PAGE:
Caravelle Shrimp

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Anushka Sah
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Caravelle shrimp is a popular brand in Canadian supermarkets. The Caravelle shrimp claims to be sourced from a sustainable fishery and free from antibiotics. As shrimps are in demand in western countries, it is important to look if our shrimps are coming from a sustainable source and their human and environmental cost.

As most of the shrimp in North America is imported from farms in Southeast Asia and Central America, Caravelle shrimp is a better choice as these shrimps are neither wild-caught nor imported from overseas. The overseas farmed shrimps are contaminated with antibiotics and raised in ponds that were once mangrove forests. The mangrove forests sequester more carbon in soil compared to any other terrestrial forest ecosystem, which makes them ally in curbing greenhouse gas emissions. Overall, Caravelle shrimp is a good option for consumers as they are more fitting into the picture of sustainability.

What it's made of:


Caravelle shrimps are popularly sold in Canadian supermarkets like IGA, Metro Inc., Super C, and Sobeys. In the US, Omega Sea Inc. is the exclusive importer and distributor of the Caravelle Shrimps. Other than the US and Canada, the Caravelle shrimp is exported to Switzerland, Belgium, UK, and Scandinavian countries. Caravelle shrimps are cold-water northern shrimps (Pandalus Borealis) by La Crevette du Nord Atlantique Inc. They are cooked and peeled with further options including, fresh, frozen, or in brine to choose from. They are harvested in the cold water of the Gulf of St. Lawrence and have a sweet taste with a firm texture.

Caravelle shrimp claims that their shrimps are sourced from sustainable fishery as they are caught in the wild. Wild shrimp means they are harvested from their natural habitats rather than being farmed. Wild shrimps are usually better than farmed as they contain no antibiotics and growth hormones.

Unlike other frozen shrimps and seafood, Sodium Tripolyphosphate (STPP) is NOT used in the processing of Caravelle shrimps. STPP is used as a preservative in seafood like shrimps to retain the tenderness and moisture during storage and transport. As STPP helps in retaining the moisture, it increases the weight of the product and hence the cost. Although STPP when used in food in accordance with good manufacturing practice is recognized as safe by the U.S. Food and Drug Administration (FDA) and European Food Safety Authority (EFSA), when used in large amounts can cause skin, eye, and respiratory irritation.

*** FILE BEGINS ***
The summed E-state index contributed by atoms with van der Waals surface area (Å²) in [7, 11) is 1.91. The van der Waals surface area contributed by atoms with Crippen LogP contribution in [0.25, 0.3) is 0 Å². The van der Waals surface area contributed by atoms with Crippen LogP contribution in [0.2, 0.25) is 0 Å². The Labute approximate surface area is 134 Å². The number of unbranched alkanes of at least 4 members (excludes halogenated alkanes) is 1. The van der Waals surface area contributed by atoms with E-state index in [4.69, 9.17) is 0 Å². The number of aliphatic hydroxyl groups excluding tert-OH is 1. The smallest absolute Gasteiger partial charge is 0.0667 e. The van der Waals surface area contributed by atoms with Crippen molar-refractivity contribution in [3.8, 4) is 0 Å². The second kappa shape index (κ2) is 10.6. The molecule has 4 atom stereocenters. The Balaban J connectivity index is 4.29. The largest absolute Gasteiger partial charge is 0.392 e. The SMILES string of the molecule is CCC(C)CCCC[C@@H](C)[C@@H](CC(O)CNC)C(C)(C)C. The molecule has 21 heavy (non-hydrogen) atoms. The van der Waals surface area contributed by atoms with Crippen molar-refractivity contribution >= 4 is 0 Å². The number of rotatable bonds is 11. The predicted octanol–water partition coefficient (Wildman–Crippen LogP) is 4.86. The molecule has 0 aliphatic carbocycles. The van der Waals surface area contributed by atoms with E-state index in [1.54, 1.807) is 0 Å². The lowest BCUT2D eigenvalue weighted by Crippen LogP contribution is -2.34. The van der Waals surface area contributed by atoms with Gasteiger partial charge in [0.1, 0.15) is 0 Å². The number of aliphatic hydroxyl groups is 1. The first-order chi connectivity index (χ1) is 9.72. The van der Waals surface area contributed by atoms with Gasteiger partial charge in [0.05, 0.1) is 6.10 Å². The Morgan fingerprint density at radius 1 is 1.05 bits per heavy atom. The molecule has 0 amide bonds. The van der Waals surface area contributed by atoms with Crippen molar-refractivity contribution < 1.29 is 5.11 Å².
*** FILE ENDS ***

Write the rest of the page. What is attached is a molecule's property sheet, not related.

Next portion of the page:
The Caravelle shrimp comes in plastic packaging with nutritional value at the back of the packet. Other than the standard shrimp packets sold in supermarkets, La Crevette du Nord Atlantique Inc. tailors the packaging according to the client’s specifications. As we all know plastic packaging is extremely harmful to our environment as plastics are non-biodegradable and stays in the environment for a long time even after they are discarded. The flexibility in packaging although not completely eliminating, but definitely reducing the issues like over-packaging.

How it's made:


Every year La Crevette du Nord Atlantique Inc. processes nearly 13 million pounds of shrimps. The northern shrimps are harvested from the Gaspé Peninsula and then put in isothermal bins covered with ice. These boxes are then sent to a processing plant in the nearby village where shrimps are put on conveyor belts for cleaning. Then the shrimps are sent to the central convection oven to cook. The cooked shrimp is then peeled, sent to an automated sorter, and then go through visual inspection. The shrimp are frozen using cold air. Finally, the frozen shrimps are sent to the packaging center where the shrimps are packed in 200 g to 2.27 kg packets.